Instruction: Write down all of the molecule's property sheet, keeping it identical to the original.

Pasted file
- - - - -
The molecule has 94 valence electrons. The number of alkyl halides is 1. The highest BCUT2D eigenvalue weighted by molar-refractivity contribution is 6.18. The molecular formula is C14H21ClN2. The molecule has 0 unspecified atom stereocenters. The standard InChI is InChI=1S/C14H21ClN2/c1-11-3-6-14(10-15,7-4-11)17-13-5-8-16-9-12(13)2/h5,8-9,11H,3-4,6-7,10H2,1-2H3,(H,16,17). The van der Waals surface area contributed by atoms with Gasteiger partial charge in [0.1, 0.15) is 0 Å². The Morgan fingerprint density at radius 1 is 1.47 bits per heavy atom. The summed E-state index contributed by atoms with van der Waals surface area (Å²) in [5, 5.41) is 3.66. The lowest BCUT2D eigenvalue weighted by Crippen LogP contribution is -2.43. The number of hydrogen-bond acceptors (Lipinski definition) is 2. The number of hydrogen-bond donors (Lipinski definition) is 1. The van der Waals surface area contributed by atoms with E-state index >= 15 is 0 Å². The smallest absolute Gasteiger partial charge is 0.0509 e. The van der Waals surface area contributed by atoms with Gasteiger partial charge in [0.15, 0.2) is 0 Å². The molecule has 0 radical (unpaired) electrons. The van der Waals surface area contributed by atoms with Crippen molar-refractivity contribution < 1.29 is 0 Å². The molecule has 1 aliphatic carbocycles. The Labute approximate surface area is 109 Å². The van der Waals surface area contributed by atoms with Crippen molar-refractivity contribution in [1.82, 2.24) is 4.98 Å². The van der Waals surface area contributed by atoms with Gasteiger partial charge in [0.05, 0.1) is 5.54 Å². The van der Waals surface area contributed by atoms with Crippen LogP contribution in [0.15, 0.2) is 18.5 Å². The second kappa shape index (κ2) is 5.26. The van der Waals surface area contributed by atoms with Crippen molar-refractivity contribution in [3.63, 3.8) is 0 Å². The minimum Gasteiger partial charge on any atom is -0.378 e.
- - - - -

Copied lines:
The molecule has 94 valence electrons. The number of alkyl halides is 1. The highest BCUT2D eigenvalue weighted by molar-refractivity contribution is 6.18. The molecular formula is C14H21ClN2. The molecule has 0 unspecified atom stereocenters. The standard InChI is InChI=1S/C14H21ClN2/c1-11-3-6-14(10-15,7-4-11)17-13-5-8-16-9-12(13)2/h5,8-9,11H,3-4,6-7,10H2,1-2H3,(H,16,17). The van der Waals surface area contributed by atoms with Gasteiger partial charge in [0.1, 0.15) is 0 Å². The Morgan fingerprint density at radius 1 is 1.47 bits per heavy atom. The summed E-state index contributed by atoms with van der Waals surface area (Å²) in [5, 5.41) is 3.66. The lowest BCUT2D eigenvalue weighted by Crippen LogP contribution is -2.43. The number of hydrogen-bond acceptors (Lipinski definition) is 2. The number of hydrogen-bond donors (Lipinski definition) is 1. The van der Waals surface area contributed by atoms with E-state index >= 15 is 0 Å². The smallest absolute Gasteiger partial charge is 0.0509 e. The van der Waals surface area contributed by atoms with Gasteiger partial charge in [0.15, 0.2) is 0 Å². The molecule has 0 radical (unpaired) electrons. The van der Waals surface area contributed by atoms with Crippen molar-refractivity contribution < 1.29 is 0 Å². The molecule has 1 aliphatic carbocycles. The Labute approximate surface area is 109 Å². The van der Waals surface area contributed by atoms with Crippen molar-refractivity contribution in [1.82, 2.24) is 4.98 Å². The van der Waals surface area contributed by atoms with Gasteiger partial charge in [0.05, 0.1) is 5.54 Å². The van der Waals surface area contributed by atoms with Crippen LogP contribution in [0.15, 0.2) is 18.5 Å². The second kappa shape index (κ2) is 5.26. The van der Waals surface area contributed by atoms with Crippen molar-refractivity contribution in [3.63, 3.8) is 0 Å². The minimum Gasteiger partial charge on any atom is -0.378 e.